The remains of the engine house at Esk Valley mine. Photo: Peter Burgess

Two days of lectures were served up on Saturday and Sunday, with the theme of “Industrial Minerals”, with an emphasis on the Cleveland area. The area is well-known for the production of iron and steel and for the current  Boulby potash mine, but perhaps less known are workings for whinstone, jet, salt, and alum. The various lectures covered all this and more. George Featherston hosted both days of lectures, and introduced each presenter, and managing the programme in a delightfully informal and humorous manner. The lectures were held in the 19th century St. Matthews’ Church in Grosmont.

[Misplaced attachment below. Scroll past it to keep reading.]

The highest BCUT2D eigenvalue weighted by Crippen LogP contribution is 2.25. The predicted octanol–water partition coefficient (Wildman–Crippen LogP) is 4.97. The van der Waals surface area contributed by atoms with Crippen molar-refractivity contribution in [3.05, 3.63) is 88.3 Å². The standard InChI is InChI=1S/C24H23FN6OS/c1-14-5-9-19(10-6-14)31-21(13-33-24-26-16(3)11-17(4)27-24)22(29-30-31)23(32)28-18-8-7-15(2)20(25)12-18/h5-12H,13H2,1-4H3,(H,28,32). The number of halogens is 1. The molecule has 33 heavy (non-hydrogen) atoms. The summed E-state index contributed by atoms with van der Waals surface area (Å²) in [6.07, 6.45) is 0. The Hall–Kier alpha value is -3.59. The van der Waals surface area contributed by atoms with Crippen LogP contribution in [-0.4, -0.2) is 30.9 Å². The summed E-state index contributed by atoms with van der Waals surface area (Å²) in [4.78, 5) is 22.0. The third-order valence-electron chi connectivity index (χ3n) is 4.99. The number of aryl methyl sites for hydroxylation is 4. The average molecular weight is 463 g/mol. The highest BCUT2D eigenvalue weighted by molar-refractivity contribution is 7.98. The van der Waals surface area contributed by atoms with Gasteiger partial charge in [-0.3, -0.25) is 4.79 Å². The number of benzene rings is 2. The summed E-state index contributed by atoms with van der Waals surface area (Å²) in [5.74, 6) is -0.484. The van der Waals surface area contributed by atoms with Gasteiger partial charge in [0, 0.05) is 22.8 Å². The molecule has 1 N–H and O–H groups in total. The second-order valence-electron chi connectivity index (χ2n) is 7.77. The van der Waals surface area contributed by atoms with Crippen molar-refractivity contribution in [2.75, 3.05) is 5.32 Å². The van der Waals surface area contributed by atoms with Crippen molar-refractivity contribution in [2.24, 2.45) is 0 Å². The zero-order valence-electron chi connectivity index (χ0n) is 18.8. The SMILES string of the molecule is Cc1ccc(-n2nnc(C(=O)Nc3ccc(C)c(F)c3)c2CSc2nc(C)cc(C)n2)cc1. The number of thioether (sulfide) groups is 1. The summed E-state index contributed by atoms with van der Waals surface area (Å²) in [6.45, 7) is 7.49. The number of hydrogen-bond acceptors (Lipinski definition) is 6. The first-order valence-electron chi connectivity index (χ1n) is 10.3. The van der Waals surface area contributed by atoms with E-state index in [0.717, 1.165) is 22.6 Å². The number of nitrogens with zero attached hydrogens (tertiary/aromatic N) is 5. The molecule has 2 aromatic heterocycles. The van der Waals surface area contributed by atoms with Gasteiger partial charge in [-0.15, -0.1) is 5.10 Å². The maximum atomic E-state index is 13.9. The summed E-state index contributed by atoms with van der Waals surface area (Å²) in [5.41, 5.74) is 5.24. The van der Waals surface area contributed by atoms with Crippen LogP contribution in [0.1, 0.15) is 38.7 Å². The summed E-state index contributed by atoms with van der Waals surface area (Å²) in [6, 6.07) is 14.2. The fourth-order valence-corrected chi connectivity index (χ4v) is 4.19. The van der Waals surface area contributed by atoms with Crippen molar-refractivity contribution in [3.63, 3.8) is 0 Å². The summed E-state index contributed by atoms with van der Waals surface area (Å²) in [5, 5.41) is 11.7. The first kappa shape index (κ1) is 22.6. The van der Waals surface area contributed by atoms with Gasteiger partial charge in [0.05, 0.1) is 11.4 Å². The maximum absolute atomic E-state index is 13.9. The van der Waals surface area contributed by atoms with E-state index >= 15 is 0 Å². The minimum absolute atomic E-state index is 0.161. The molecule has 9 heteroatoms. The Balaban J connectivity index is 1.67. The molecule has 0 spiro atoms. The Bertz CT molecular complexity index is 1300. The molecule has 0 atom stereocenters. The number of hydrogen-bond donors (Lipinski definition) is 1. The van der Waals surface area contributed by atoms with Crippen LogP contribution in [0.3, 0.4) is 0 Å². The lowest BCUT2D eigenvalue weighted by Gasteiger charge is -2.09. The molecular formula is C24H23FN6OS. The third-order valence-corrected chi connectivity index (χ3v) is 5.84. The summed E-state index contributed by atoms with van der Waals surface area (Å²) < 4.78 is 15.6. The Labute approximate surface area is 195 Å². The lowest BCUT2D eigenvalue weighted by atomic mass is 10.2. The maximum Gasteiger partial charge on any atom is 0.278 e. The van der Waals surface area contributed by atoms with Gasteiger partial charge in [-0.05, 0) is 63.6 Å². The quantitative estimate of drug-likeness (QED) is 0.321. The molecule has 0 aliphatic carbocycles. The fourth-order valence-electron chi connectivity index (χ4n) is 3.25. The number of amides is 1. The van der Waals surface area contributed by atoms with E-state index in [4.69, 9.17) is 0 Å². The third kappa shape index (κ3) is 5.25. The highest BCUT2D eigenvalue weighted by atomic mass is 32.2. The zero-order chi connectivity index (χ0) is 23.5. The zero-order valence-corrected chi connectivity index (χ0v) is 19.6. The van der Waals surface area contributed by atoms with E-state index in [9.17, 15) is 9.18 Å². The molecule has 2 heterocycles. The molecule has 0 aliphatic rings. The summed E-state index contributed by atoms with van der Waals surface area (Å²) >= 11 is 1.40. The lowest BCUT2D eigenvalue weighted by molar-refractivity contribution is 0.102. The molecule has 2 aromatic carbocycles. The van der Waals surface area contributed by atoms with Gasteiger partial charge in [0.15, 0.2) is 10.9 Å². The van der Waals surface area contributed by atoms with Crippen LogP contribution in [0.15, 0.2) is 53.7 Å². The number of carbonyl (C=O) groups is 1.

Simon Chapman started Saturday morning describing the development of ironstone mining in the Eskdaleside area, close to Grosmont. This included small-scale shallow workings in the immediate area of St. Matthew’s Church, where the lectures were taking place. One early level runs only a few metres below the railway line, an unnerving experience for anyone underground when a train passes overhead! Workings were developed as a result of the opening of the Whitby and Pickering Railway, which provided a convenient means to get the iron ore to market. An interesting relic of the early mines was a length of cast iron plateway found in situ, with “Whitby Stone Co” cast on the underside, confirming who was working the ore in the early 19th century. Other later workings extended down the Esk valley from Grosmont, mainly bord and pillar workings, but with some attempts to use the long-wall working method. The last mine to close was Eskdaleside Mine in 1915.